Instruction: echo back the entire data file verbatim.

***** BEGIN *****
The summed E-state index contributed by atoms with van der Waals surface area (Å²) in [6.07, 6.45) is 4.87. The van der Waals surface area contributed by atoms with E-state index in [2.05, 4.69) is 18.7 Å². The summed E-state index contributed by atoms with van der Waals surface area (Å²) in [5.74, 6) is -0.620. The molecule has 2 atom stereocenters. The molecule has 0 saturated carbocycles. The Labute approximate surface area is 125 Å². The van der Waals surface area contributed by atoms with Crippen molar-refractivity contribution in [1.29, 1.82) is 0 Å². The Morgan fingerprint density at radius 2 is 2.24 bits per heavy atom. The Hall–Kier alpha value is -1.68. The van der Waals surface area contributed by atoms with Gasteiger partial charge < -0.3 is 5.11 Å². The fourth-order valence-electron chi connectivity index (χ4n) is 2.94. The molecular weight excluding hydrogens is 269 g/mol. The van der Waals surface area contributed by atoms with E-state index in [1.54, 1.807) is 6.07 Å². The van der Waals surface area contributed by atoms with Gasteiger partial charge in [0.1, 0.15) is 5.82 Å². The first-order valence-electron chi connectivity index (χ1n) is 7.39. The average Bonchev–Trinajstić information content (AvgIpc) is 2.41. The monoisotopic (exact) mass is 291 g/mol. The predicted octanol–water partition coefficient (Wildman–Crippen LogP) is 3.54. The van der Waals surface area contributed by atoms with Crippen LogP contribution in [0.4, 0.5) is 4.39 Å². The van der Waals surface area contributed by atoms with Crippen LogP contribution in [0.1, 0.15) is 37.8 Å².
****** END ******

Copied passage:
The summed E-state index contributed by atoms with van der Waals surface area (Å²) in [6.07, 6.45) is 4.87. The van der Waals surface area contributed by atoms with E-state index in [2.05, 4.69) is 18.7 Å². The summed E-state index contributed by atoms with van der Waals surface area (Å²) in [5.74, 6) is -0.620. The molecule has 2 atom stereocenters. The molecule has 0 saturated carbocycles. The Labute approximate surface area is 125 Å². The van der Waals surface area contributed by atoms with Crippen molar-refractivity contribution in [1.29, 1.82) is 0 Å². The Morgan fingerprint density at radius 2 is 2.24 bits per heavy atom. The Hall–Kier alpha value is -1.68. The van der Waals surface area contributed by atoms with Gasteiger partial charge < -0.3 is 5.11 Å². The fourth-order valence-electron chi connectivity index (χ4n) is 2.94. The molecular weight excluding hydrogens is 269 g/mol. The van der Waals surface area contributed by atoms with E-state index in [1.54, 1.807) is 6.07 Å². The van der Waals surface area contributed by atoms with Gasteiger partial charge in [0.1, 0.15) is 5.82 Å². The first-order valence-electron chi connectivity index (χ1n) is 7.39. The average Bonchev–Trinajstić information content (AvgIpc) is 2.41. The monoisotopic (exact) mass is 291 g/mol. The predicted octanol–water partition coefficient (Wildman–Crippen LogP) is 3.54. The van der Waals surface area contributed by atoms with Crippen LogP contribution in [0.4, 0.5) is 4.39 Å². The van der Waals surface area contributed by atoms with Crippen LogP contribution in [0.1, 0.15) is 37.8 Å².